Smart PolyChart Cinema 4D Plugin – fun with the UserArea

Smart PolyChart Cinema 4D Plugin - fun with the UserArea

Smart PolyChart is a simple CommandData plugin which draws a neat bar chart from the polygon counts of all polygon objects in a scene.

You can download it here – the source is documented.

The part for users:

Just drag it into your /Plugins folder and open it from the ‘Plugins’ menu. The ‘Update’ button refreshes the view, a click on a column will select the corresponding object so you can optimize or remove it to lower the scenes polygon count.


The part for coders:

Why another CommandData Plugin? Well, I thought this one might actually be helpful for some users and a great excuse to have a little fun with the UserArea.

The UserArea is a Gadget that allows you to draw bitmaps, lines, etc. onto a canvas – and lets the user interact with them.

Since the previous post completed the little ‘advanced python plugin coding trilogy’ with a CommandData plugin, I don’t have to go into too much detail about the projects structure.

Just a quick note about the ‘worker.py’ – the code in that file just recourses through the documents to find all polygon type objects and return a list of them.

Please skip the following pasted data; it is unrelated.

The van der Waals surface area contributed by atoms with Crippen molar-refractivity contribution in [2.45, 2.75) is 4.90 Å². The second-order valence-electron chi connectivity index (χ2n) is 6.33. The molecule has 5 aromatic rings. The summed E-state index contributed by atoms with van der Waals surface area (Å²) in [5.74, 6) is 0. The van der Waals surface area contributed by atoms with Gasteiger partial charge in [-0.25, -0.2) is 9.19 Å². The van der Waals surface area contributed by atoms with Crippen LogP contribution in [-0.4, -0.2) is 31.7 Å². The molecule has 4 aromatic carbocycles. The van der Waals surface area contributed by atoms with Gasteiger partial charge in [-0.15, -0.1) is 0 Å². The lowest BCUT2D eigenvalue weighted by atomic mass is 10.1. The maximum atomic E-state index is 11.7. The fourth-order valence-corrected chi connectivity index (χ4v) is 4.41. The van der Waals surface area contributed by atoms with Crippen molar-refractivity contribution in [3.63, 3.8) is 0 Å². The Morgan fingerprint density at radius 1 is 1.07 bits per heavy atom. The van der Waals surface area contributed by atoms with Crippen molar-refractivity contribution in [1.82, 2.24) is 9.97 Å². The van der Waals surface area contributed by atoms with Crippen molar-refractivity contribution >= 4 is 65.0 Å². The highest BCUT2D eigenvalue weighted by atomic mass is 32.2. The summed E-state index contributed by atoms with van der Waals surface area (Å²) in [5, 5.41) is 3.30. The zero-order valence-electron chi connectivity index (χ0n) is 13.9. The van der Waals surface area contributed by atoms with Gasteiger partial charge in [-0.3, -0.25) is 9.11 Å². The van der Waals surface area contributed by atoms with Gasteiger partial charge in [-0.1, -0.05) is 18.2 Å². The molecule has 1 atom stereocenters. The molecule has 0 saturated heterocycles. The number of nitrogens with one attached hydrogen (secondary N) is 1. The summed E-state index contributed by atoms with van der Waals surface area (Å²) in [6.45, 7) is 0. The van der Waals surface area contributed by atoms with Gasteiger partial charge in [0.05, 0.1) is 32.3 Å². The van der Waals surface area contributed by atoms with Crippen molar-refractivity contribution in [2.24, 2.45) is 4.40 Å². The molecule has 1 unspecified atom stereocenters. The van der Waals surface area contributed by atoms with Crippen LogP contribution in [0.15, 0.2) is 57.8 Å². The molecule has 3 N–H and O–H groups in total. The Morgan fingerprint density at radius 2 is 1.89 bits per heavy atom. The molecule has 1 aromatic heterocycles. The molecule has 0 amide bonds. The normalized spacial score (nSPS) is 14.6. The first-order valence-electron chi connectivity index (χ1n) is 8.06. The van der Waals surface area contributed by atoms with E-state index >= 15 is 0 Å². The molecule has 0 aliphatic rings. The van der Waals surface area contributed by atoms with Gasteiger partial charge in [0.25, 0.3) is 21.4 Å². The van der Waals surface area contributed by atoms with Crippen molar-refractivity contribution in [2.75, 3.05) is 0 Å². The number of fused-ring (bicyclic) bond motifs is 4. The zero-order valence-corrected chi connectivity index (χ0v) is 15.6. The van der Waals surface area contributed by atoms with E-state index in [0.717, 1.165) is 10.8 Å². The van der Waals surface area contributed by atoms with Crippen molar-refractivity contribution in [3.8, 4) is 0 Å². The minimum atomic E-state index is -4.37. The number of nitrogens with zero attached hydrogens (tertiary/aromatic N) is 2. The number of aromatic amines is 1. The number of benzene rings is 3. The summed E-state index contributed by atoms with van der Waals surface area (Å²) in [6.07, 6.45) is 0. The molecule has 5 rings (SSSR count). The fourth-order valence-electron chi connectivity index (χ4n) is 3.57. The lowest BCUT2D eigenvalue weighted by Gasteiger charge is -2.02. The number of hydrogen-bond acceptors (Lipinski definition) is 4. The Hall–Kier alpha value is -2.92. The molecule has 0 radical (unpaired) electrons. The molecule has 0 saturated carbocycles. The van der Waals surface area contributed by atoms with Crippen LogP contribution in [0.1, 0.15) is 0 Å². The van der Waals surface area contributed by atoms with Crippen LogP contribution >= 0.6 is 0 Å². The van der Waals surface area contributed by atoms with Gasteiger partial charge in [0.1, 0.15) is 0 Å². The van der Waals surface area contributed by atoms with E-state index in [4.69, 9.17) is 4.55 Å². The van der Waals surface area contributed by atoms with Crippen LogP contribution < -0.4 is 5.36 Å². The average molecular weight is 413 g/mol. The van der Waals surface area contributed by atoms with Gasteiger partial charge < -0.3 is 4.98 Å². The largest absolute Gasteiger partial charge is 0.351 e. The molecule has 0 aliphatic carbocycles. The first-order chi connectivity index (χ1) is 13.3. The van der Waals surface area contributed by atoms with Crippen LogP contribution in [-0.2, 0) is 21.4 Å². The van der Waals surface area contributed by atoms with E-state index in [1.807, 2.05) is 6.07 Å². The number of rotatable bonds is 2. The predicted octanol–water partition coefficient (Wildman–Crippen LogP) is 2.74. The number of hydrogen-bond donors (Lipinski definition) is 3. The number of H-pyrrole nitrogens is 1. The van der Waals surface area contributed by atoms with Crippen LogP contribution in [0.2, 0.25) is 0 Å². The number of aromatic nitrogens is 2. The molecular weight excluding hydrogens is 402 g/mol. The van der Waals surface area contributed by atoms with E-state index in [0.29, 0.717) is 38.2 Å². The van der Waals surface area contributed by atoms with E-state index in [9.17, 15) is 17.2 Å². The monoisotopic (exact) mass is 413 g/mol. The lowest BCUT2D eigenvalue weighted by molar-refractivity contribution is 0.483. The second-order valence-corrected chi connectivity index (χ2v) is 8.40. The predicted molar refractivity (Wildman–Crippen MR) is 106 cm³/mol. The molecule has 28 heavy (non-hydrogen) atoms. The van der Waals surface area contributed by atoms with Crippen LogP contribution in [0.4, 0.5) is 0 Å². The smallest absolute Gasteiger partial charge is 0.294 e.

Ii could well have been a part of the ‘maindialog.py’ or the ‘canvas.py’ itself – but same as with the previous plugin, I kept it speparate.

Only a reminder that not everything has to be a class or included within the classes you extend from the Cinema4D API.


If you take a look at the ‘canvas.py’ and already have some 2D-drawing experience, you’ll find it pretty straight forward.

Just remember to set the clipping region to the area of the canvas you currently want to draw in.

Redrawing the whole canvas for every update is a bad practice – at least if you want to frequently update or even animate something.

Due to the nature of the graphic the plugin produces (a bunch of bars most times filling the complete ‘screen’ or workspace), there is little to be gained here by calling SetClippingRegion() – but it’s still used to keep the text elements from overlapping the outlines.

Still, it’s a good habit to look for parts of the canvas you can just leave alone in a following update – clip and re-draw only what needs to be changed.

The source also holds a little example on how to handle mouse events within a UserArea – keep in mind that the mouse coordinates need to be offset by the position of the gadget on the screen.

return

Trying to keep it short this time… – hope you have fun coding!

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